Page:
Small Business Manifesto 2007

The Federation of Small Businesses (FSB) has called on all candidates for the upcoming local elections to keep small businesses at the forefront of their policy and manifesto planning. To ensure that council candidates can manage local government in a way that will defend small employers and their employees in their area, the FSB has published a manifesto for the elections.
Read on for more information on the FSB manifesto 2007...


The Federation of Small Businesses (FSB) has called on all candidates for the upcoming local elections to keep small businesses at the forefront of their policy and manifesto planning. To ensure that council candidates can manage local government in a way that will defend small employers and their employees in their area, the FSB has published a manifesto for the elections.
Read on for more information on the FSB manifesto 2007…

The Federation of Small Businesses (FSB) has called on all candidates for the upcoming local elections to keep small businesses at the forefront of their policy and manifesto planning.

The UK’s largest business organisation reminded councils that ‘12 million people are employed by small firms, that their taxes fund local authority activity and maintain vibrant high streets across the country.’

To ensure that council candidates can manage local government in a way that will defend small employers and their employees in their area, the FSB has published a manifesto for the elections. This outlines how decisions at a local level impact on small businesses and the self-employed, which that nationally make up 58 per cent of the private sector workforce and produce 50 per cent of UK GDP.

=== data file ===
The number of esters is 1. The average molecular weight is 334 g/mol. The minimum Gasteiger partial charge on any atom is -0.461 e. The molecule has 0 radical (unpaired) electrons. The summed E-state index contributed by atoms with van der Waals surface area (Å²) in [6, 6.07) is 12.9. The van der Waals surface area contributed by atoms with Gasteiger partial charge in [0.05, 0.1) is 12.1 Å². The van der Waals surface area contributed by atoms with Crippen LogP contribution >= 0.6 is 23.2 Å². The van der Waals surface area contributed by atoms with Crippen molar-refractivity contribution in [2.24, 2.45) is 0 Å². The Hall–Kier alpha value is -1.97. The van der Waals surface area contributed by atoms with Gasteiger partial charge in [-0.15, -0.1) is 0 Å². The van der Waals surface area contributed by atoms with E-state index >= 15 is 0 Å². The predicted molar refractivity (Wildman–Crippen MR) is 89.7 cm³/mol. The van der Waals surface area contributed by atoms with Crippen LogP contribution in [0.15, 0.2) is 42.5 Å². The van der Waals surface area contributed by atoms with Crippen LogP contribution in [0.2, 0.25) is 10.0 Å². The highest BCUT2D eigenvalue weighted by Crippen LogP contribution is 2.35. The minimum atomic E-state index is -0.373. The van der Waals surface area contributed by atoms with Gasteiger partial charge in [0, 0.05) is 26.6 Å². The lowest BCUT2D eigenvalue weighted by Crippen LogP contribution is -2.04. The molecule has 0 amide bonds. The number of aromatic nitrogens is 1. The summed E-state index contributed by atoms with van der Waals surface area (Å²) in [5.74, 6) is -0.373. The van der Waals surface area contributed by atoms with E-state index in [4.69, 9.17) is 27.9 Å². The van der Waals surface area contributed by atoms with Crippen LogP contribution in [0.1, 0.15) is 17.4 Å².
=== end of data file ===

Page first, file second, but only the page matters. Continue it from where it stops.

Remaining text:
Roger Culcheth, FSB local government chairman, comments: ‘Decisions taken by local authorities have a direct impact on everybody’s lives, including the livelihoods of small business owners and their employees.

‘Local branches of the FSB across the country will be engaging with their prospective councillors. Our manifesto will ensure candidates from all parties get the message that thriving small businesses are vital to successful local communities. Untapped small business potential can be unleashed for the benefit of all through excellent two-way interaction with councils.’

The Small Business Manifesto 2007 has eight key areas, with the following recommendations:

Finance – Greater promotion of small business rate relief and hardship relief; Local Authority Business Growth Initiative awards used to benefit business; the impact on small businesses of local authority trading and charges assessed

Procurement – Commitment to the Small Business Friendly Concordat, a voluntary agreement offering guidance for good practice; less aggregation of public procurement contracts; more accountability on e-procurement

Regulation – An end to over-zealous enforcement; support for the Enforcement Concordat, a voluntary agreement offering guidance for good enforcement practice

Transport – Affordable town centre parking; reduced impact of road works, sufficient funding for the road network

Business waste – Measures to prevent illegal waste dumping; a suitable waste infrastructure; clarification of WEEE rules

Crime and community safety – Local Strategic Partnerships (LSPs) must make tackling crime a priority; Crime and Disorder Reduction Partnerships must address business crime; planning regulations must not penalise crime prevention measures

Planning – Development plans reflecting small business needs; faster planning application process; clearer planning guidance

Consulting business – Genuine budget consultation in the business community; improved involvement opportunities; LSPs engaged with business.

The FSB’s local government manifesto for the 2007 local elections can be found by clicking here.

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